Coughing, sneezing, or even talking can spread thousands of infectious SARS-CoV-2 aerosol droplets through the air.1 The COVID-19 pandemic underscored the necessity for more efficient methods to surveil indoor air quality. Recently, Rajan Chakrabarty, an aerosol scientist at Washington University in St. Louis, and his team developed a real-time monitor that detected as low as single digit viral RNA copies in the air. The study, published in Nature Communications, paves the way for improved environmental surveillance of SARS-CoV-2 in real time.2
“It was a crazy thought because of the concentrations of virus aerosols in indoor air. You [need to] be able to detect one in a million to one in a billion particles,” Chakrabarty said. “So, it's like finding a needle in a haystack.”
Achieving ultrasensitivity in detection technology was a major challenge. So, Chakrabarty recruited Joseph Puthussery, a postdoctoral researcher at Washington University in St. Louis and coauthor of the paper, to help build this machine. After many iterations, the machine was no bigger than a standard microwave and integrated two key components: a wet cyclone sampling system to capture particles and a biosensor primed to detect the SARS-CoV-2 spike protein.
Essentially, we mimic the physical appearance of a tornado in our sampling system by sucking in a high volumetric flow rate of air that creates a vortex. Then we wet the walls of the cyclone to trap the airborne particles for sampling.
– Rajan Chakrabarty, Washington University in St. Louis
First, the team determined the optimal flow rate and particle sampling efficiency of their machine using computational fluid dynamic modeling. Based on that data, they maintained a high flow rate of about 1,000 liters per minute to collect a representative sample over five minutes.
“Essentially, we mimic the physical appearance of a tornado in our sampling system by sucking in a high volumetric flow rate of air that creates a vortex,” said Chakrabarty. “Then, we wet the walls of the cyclone to trap the airborne particles for sampling.”
To detect the presence of viral particles, the fluid collected from the wet cyclone passed through the biosensor. In previous work, researchers used this biosensor to detect amyloid beta as a biomarker for Alzheimer’s disease.3 For this study, Chakrabarty’s team adapted this sensor and coated the biosensor’s electrodes with tiny antibodies, or nanobodies, derived from llamas. Llama-derived nanobodies recognized the spike protein from the SARS-CoV-2 virus and several of its variants with high efficiency.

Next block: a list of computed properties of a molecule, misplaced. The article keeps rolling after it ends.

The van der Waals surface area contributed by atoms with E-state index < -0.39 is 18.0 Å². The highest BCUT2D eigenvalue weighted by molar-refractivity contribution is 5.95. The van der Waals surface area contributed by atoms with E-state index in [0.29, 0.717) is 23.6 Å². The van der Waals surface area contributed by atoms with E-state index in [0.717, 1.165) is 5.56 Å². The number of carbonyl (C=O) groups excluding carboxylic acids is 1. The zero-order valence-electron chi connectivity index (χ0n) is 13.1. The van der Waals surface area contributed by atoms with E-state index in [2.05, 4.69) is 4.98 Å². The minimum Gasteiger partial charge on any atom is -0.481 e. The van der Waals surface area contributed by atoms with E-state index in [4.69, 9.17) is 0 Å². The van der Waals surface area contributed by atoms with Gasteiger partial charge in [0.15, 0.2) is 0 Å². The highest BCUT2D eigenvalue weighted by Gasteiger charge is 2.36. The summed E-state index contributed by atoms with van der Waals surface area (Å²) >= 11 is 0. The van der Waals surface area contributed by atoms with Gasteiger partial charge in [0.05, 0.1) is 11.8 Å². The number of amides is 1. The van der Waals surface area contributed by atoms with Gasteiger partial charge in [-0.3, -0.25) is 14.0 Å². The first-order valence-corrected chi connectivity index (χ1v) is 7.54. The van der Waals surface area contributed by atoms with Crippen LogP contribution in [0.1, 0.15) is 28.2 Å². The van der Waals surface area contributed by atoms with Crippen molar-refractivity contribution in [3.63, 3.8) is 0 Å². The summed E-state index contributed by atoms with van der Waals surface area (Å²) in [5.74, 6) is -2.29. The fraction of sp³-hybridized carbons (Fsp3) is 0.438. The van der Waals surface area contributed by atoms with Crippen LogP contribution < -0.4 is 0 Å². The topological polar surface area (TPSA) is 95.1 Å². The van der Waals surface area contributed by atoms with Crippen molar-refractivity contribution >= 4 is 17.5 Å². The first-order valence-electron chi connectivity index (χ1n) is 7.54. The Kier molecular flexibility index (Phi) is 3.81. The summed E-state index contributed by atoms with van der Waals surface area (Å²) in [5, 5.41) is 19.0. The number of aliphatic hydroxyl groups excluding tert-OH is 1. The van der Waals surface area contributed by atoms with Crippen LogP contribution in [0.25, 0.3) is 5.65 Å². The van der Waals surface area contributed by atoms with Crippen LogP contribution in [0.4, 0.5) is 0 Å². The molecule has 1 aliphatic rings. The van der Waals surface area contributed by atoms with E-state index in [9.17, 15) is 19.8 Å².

The biosensor used voltammetry to measure the concentration of the virus. The researchers applied voltage to the sample, which oxidized the tyrosine amino acids present in the spike. Then based on the current, they determined the viral concentration. The monitor lit up if it detected live virus particles, and its high sensitivity detected as low as seven RNA copies per cubic meter of air in chamber experiments.
The integration of these two technologies is a powerful tool.
–Chang-Yu Wu, University of Miami
“The integration of these two technologies is a powerful tool,” said Chang-Yu Wu, an aerosol scientist from the University of Miami, who was not involved in the study.
Then, Chakrabarty tested the monitor’s robustness outside the laboratory. He sampled the household air of two patients who tested positive for SARS-CoV-2 by RT-qPCR. The patients were asymptomatic during the sampling period and appeared to have low virus aerosol shedding in their air samples. However, the monitor accurately identified the presence of the virus and demonstrated its high virus capture efficiency even in low-virus concentration environments.
The air monitor offers a promising solution for on-the-spot sampling and detection of viral particles for indoor applications in crowded spaces like airports and hospitals. “The building managers [could] receive important information regarding the air quality inside their building and inside different rooms at a particular time,” said Puthussery.
Moving forward, Chakrabarty and his team plan to modify the machine to capture and detect other airborne pathogens of interest.
- Ma J, et al. Coronavirus disease 2019 patients in earlier stages exhaled millions of severe acute respiratory syndrome coronavirus 2 per hour. Clin Infect Dis. 2021;72(10):e652-654.
- Puthussery JV, et al. Real-time environmental surveillance of SARS-CoV-2 aerosols. Nat Commun. 2023;14(3692).
- Yuede CM, et al. Rapid in vivo measurement of β-amyloid reveals biphasic clearance kinetics in an Alzheimer's mouse model. J Exp Med. 2016;213(5):677-85.